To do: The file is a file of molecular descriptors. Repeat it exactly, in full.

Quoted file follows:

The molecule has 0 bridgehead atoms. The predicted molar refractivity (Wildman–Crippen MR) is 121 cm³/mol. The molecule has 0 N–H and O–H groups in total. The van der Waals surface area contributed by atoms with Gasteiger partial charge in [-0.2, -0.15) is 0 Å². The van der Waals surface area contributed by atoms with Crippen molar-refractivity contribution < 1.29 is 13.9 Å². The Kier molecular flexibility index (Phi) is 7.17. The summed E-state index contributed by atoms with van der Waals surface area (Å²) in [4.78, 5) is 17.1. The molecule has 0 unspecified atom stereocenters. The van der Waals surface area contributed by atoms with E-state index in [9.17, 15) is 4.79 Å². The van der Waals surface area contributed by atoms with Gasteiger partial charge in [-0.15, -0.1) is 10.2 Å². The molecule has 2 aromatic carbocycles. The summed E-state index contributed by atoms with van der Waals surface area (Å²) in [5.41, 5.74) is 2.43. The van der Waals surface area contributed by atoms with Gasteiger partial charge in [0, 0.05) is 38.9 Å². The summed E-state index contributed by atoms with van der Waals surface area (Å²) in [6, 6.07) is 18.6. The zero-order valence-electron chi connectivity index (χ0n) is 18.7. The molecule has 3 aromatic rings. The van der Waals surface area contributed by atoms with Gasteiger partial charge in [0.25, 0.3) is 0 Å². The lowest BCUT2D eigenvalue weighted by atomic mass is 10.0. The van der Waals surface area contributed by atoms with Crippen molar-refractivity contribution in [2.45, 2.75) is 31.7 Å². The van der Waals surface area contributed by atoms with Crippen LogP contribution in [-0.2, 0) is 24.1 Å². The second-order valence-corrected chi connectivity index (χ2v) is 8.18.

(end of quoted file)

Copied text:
The molecule has 0 bridgehead atoms. The predicted molar refractivity (Wildman–Crippen MR) is 121 cm³/mol. The molecule has 0 N–H and O–H groups in total. The van der Waals surface area contributed by atoms with Gasteiger partial charge in [-0.2, -0.15) is 0 Å². The van der Waals surface area contributed by atoms with Crippen molar-refractivity contribution < 1.29 is 13.9 Å². The Kier molecular flexibility index (Phi) is 7.17. The summed E-state index contributed by atoms with van der Waals surface area (Å²) in [4.78, 5) is 17.1. The molecule has 0 unspecified atom stereocenters. The van der Waals surface area contributed by atoms with E-state index in [9.17, 15) is 4.79 Å². The van der Waals surface area contributed by atoms with Gasteiger partial charge in [-0.15, -0.1) is 10.2 Å². The molecule has 2 aromatic carbocycles. The summed E-state index contributed by atoms with van der Waals surface area (Å²) in [5.41, 5.74) is 2.43. The van der Waals surface area contributed by atoms with Gasteiger partial charge in [0, 0.05) is 38.9 Å². The summed E-state index contributed by atoms with van der Waals surface area (Å²) in [6, 6.07) is 18.6. The zero-order valence-electron chi connectivity index (χ0n) is 18.7. The molecule has 3 aromatic rings. The van der Waals surface area contributed by atoms with Gasteiger partial charge in [0.25, 0.3) is 0 Å². The lowest BCUT2D eigenvalue weighted by atomic mass is 10.0. The van der Waals surface area contributed by atoms with Crippen molar-refractivity contribution in [2.45, 2.75) is 31.7 Å². The van der Waals surface area contributed by atoms with Crippen LogP contribution in [-0.2, 0) is 24.1 Å². The second-order valence-corrected chi connectivity index (χ2v) is 8.18.